Minister of Mineral Resources and Energy Gwede Mantashe recently announced a raft of measures aimed at resurrecting the ailing state procurement of renewable energy. However, in a glaring omission, he failed to mention any intention to progress with a set of fully developed and awarded renewable energy projects representing 100MW of locally developed capacity, still awaiting Eskom’s signature.
Now instead of progressing with the projects that have been kept “shovel ready” for five years, he appears to prioritise the awarding of “emergency” projects to foreign-led entities such as those hailing from Turkey and Saudi Arabia.
The Small Projects Programme (SPP) was established in 2013 through the Department of Energy (DoE), in parallel to the conventional Renewable Energy Independent Power Producers Procurement Programme (REIPPPP). It was facilitated by the Independent Power Producers (IPP) office to award projects up to 5MW in size with the stated objective “to allow South African citizens who are, or who own or control, SMEs and or emerging, smaller power developers an opportunity to participate in the Renewable Energy generation sector”.
The high development and capital costs for large infrastructure projects make it difficult for local entities without experience to raise the funding and attract the financial, legal and technical support required for projects of scale. As a consequence, the larger REIPPPP programme, aimed at projects between 75MW and 140MW, has been dominated by international utility companies. The result is that, despite billions of rands of IPP projects being procured, we have almost no local IPP companies able to compete with large foreign utilities representing, for example, the Eskom equivalents of Norway, Italy, France and Saudi Arabia.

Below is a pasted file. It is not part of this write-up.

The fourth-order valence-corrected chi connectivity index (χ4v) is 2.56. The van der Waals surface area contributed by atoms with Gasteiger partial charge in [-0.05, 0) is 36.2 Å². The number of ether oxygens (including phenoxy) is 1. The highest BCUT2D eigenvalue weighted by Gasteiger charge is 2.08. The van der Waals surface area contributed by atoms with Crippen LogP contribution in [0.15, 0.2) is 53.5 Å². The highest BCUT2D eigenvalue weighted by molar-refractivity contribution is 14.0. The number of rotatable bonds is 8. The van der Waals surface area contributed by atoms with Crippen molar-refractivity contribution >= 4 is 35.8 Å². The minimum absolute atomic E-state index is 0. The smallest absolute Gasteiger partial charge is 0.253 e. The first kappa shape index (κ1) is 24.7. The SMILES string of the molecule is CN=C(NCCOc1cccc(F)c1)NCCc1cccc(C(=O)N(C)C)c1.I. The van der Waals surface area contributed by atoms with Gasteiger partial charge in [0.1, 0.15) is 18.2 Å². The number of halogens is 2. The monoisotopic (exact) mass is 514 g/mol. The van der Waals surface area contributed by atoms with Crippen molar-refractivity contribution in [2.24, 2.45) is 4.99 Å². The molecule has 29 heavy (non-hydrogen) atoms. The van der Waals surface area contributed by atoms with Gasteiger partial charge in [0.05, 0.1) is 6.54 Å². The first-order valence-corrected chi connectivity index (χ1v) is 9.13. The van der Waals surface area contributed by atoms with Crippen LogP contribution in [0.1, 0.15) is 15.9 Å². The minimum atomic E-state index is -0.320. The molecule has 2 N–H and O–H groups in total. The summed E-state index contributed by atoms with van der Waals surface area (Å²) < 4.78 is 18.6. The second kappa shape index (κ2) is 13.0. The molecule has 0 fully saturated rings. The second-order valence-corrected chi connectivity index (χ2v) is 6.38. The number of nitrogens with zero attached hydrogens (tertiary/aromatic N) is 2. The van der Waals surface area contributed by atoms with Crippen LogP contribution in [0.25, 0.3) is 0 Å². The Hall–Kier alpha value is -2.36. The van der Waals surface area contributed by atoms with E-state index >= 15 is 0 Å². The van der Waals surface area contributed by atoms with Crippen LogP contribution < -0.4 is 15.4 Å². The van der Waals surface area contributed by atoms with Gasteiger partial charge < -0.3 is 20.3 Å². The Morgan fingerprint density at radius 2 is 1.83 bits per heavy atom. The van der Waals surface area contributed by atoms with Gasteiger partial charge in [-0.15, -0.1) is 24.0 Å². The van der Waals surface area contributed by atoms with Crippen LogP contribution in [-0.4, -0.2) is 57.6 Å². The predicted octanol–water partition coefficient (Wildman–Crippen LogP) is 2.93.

Those within Treasury, DoE and the IPP office who understood the importance of establishing local skills and experience, promoted the Small Projects Programme, which was officially launched in the form of a Request for Proposals in August 2013. Prospective bidders were asked to submit projects of up to 5MW in size. In contrast to the larger REIPPPP, this process mandated higher levels of local ownership, with a specific requirement that 60% of the proposed project ownership had to eventually be held by a South African parent company.
The bid requirements were otherwise substantially similar to the large IPP programme, making submissions time-consuming and costly. All land, grid, environmental and permitting rights needed to be secured and advanced to qualify for evaluation. The costs, amounting to several hundred thousand rands per project, were incurred by local developers seeking to respond to the government’s request for proposals.
In 2015, after two rounds of bidding, the IPP office awarded preferred bidder status to 20 projects ranging across wind, solar and biomass technologies, and representing around 100MW in capacity. The projects were instructed to develop further and prepare for financial close and signature of Power Purchase Agreements (PPAs) with Eskom.
Rather than give a clear message that the state is not proceeding with these projects, the preferred bidder status was renewed by the IPP office no less than six times during the five-year period, leaving companies guessing as to the government’s intent.
In 2020, at the government’s request, and in good faith to South African consumers, the bidders adjusted their tariffs downwards to account for improvements in capital costs over the years of delay. Eight months after the adjusted tariffs were submitted, there is still no progress. Many of the locally owned companies that were investing in developing smaller projects for this process have now put down tools and given up on their projects, due to the lack of government progress and commitment.